Hiring an independent contractor can be a confusing and daunting process for many companies. There are so many pros and cons, plus you may also be wondering whether or not you should hire a full-time employee instead of an independent contractor.
It’s important that you understand that there is a distinction between hiring someone as an employee and as a contractor because the differences are are many, ranging from paying taxes to providing benefits.
This post will explain what you need to know about hiring independent contractors for your business.
You need to understand the tax implications of hiring contractors versus employees. There are certainly benefits to this approach because you won’t be required to pay any taxes whatsoever for the contractor.
Paying taxes and any other expenses is completely the responsibility of the contractor who must file their taxes as a self-employed contractor or even a business depending on what business structure they’re operating under.
You need to make sure you keep detailed invoices of all payments you make to contractors. The fact that your tax obligations are less means that there is a greater chance of an audit. So make sure invoices are kept for each contractor on every job that they complete.
Some countries and states may even require you to submit all records of payments made using a special form specifically for contractor payments.
Unlike with an employee, a contractor is solely responsible for their own business expenses whether it’s equipment to complete the job or anything else. You are under no legal obligation to provide any equipment for the job to be completed.
A contract is a must-have requirement. You need to explicitly list out what the roles and responsibilities of the contractor are as part of an independent working agreement with your company.
You need to make sure that your responsibilities are also detailed and listed out in the contract. Include the specific types of projects the contractor is expected to work on and when they’ll be finished. If it’s an ongoing relationship then make sure it’s listed out what jobs they’ll be required to do and not do each month.
Having an independent contractor agreement written up is also very important come tax time because you have written proof that the person in question is an independent contractor rather than an employee, which can spare you many headaches.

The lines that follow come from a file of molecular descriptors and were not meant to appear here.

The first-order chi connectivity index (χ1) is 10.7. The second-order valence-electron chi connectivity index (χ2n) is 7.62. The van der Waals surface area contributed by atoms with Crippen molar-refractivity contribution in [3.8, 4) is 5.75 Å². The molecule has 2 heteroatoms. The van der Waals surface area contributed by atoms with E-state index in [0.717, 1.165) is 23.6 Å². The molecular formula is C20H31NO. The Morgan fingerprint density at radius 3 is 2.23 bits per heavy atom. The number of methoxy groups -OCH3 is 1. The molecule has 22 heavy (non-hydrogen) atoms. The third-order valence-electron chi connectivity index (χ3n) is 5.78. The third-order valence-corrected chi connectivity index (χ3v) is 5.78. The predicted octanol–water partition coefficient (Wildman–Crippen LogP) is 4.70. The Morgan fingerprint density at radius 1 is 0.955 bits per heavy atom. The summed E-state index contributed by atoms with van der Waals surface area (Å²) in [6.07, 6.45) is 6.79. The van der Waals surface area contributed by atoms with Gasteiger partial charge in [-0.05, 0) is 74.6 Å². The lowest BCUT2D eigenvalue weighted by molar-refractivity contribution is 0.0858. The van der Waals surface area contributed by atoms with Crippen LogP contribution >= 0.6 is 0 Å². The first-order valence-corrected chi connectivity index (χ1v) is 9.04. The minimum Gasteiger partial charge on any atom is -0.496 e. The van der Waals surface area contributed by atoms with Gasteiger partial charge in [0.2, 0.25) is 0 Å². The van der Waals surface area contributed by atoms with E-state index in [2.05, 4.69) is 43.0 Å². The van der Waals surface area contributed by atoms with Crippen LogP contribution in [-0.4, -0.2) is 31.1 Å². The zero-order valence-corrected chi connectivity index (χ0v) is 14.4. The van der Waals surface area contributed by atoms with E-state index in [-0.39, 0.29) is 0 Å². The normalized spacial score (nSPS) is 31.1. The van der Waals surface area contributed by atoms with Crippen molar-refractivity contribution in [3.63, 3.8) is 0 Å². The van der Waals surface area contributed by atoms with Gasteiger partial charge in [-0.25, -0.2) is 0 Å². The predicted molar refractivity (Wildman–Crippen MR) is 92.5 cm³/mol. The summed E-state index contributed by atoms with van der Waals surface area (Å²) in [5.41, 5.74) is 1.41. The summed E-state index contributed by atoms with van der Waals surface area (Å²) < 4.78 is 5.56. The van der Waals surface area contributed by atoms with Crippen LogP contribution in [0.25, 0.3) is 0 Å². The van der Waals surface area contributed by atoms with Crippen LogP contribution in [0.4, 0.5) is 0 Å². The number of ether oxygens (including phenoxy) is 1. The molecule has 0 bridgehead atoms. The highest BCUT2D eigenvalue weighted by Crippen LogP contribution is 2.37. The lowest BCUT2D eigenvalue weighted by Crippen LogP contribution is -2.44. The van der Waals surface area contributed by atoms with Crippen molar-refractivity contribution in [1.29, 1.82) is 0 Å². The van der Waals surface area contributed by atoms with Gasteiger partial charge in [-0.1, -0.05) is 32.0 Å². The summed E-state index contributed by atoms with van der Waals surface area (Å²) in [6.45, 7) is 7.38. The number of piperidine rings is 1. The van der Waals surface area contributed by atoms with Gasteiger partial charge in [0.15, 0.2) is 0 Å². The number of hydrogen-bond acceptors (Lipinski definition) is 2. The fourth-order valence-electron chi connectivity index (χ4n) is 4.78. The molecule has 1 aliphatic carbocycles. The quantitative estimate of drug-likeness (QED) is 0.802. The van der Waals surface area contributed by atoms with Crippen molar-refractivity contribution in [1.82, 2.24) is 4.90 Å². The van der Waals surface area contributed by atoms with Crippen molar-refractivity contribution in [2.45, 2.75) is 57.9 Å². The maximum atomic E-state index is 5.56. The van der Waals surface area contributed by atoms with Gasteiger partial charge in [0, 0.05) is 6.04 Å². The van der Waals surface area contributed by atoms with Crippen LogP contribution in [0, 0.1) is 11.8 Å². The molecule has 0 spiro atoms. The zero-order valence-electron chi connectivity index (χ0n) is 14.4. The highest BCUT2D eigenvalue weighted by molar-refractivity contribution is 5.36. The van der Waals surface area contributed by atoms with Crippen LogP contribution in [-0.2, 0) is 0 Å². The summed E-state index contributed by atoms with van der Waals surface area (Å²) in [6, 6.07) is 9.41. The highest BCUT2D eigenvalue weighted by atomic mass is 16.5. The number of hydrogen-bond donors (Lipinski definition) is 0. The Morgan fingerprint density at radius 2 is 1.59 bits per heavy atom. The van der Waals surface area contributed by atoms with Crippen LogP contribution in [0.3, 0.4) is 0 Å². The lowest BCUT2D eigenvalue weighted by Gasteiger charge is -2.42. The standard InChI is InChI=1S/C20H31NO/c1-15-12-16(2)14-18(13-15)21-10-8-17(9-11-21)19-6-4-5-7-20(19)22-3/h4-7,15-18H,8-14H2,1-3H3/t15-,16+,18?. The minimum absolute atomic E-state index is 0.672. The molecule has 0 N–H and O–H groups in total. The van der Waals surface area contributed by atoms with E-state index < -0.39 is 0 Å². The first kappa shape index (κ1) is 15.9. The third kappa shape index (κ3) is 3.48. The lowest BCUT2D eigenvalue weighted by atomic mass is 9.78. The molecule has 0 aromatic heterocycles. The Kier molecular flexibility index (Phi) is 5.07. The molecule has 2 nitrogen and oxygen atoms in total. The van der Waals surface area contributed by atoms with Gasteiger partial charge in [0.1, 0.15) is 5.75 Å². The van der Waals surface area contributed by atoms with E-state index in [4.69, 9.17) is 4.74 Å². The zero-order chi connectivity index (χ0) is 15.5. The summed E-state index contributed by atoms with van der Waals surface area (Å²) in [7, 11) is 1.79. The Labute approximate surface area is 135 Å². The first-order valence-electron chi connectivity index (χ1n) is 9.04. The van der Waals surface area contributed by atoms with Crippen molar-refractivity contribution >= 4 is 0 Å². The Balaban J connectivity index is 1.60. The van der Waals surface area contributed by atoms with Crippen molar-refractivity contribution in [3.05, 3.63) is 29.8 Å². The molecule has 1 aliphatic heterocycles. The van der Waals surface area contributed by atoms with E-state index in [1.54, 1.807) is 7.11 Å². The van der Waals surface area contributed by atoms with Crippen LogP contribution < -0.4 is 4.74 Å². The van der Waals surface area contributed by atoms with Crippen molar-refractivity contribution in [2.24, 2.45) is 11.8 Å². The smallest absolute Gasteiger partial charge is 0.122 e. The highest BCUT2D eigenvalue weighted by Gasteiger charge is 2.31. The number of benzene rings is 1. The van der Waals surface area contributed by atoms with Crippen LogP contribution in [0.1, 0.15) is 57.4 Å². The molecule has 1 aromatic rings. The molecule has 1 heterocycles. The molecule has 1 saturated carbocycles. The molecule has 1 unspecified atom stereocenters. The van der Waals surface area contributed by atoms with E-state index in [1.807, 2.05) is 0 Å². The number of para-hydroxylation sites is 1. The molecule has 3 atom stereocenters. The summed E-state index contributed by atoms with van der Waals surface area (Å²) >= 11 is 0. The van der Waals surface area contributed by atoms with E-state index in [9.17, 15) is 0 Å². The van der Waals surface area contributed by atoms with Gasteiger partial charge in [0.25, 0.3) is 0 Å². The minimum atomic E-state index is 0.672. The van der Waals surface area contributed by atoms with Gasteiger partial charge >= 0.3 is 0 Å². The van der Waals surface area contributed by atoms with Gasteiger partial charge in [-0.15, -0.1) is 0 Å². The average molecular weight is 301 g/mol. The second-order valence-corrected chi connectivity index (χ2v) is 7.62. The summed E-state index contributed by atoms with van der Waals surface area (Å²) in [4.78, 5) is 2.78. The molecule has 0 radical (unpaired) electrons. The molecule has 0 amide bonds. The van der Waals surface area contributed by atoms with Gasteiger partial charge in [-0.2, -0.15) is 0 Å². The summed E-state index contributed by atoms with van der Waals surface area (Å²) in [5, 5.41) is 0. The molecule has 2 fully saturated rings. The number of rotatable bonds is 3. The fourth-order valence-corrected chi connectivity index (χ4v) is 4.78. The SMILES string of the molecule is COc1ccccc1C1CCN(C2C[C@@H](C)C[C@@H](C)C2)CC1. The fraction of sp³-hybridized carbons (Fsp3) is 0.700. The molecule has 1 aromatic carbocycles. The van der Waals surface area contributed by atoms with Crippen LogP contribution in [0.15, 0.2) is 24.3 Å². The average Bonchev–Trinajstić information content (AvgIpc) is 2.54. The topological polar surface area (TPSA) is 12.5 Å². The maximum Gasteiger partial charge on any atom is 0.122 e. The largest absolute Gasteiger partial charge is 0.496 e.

Independent contractors are allowed to work on different projects for other companies. Unlike with employees where you can create such an agreement whereby this is prohibited, with an independent contractor, you have no such rights.
In fact, it’s quite common for independent contractors to work for multiple companies on multiple projects at the same time.
No Fixed Work Length
You can hire a contractor for as long as you see fit. If you want to hire a contractor specifically for a one-off project you can. However, you can also hire them on an ongoing basis to work with your company. An example would be hiring a marketing company that runs monthly Facebook advertising campaigns for a business.
In this case, you’d want a legal agreement that states it’s an ongoing working relationship rather than a fixed, one-off project.
You’re not required to pay any kind of employee benefits to the contractor such as sick leave, annual leave, superannuation, etc. It’s up to them to cover themselves financially in those areas.
They Charge More
Independent contractors will generally charge a higher fee per project simply because they aren’t getting those benefits that come with employee status. They need a way to cover themselves financially so expect them to cost more per hour or project compared to an employee of your company.
Know The Jurisdiction You’re Operating Under
The facts are that while there are broad rules and regulations hiring and using independent contractors, it’s often a case that each state will have its own jurisdiction.
This is especially true in large countries like the United States so make sure you understand what your legal responsibilities and obligations are for the state and country you operate in before hiring any independent contractors.
You May Need an NDA
If the contractor you’re hiring is going to be privy to information that you consider to be sensitive and/or confidential then it may be a good idea to get a custom NDA created. This way the contractor cannot spill the secrets of your business publicly without facing severe legal ramifications and you get peace of mind knowing your secrets are protected.
Hiring contractors is a great way to go for many companies, but you need to know that the process and both parties’ obligations are not the same as when you hire an employee. It’s a very important distinction to remember.
If you’re unsure about any of the above or, if you’d like some professional legal documentation created for hiring contractors, then get in touch with us today.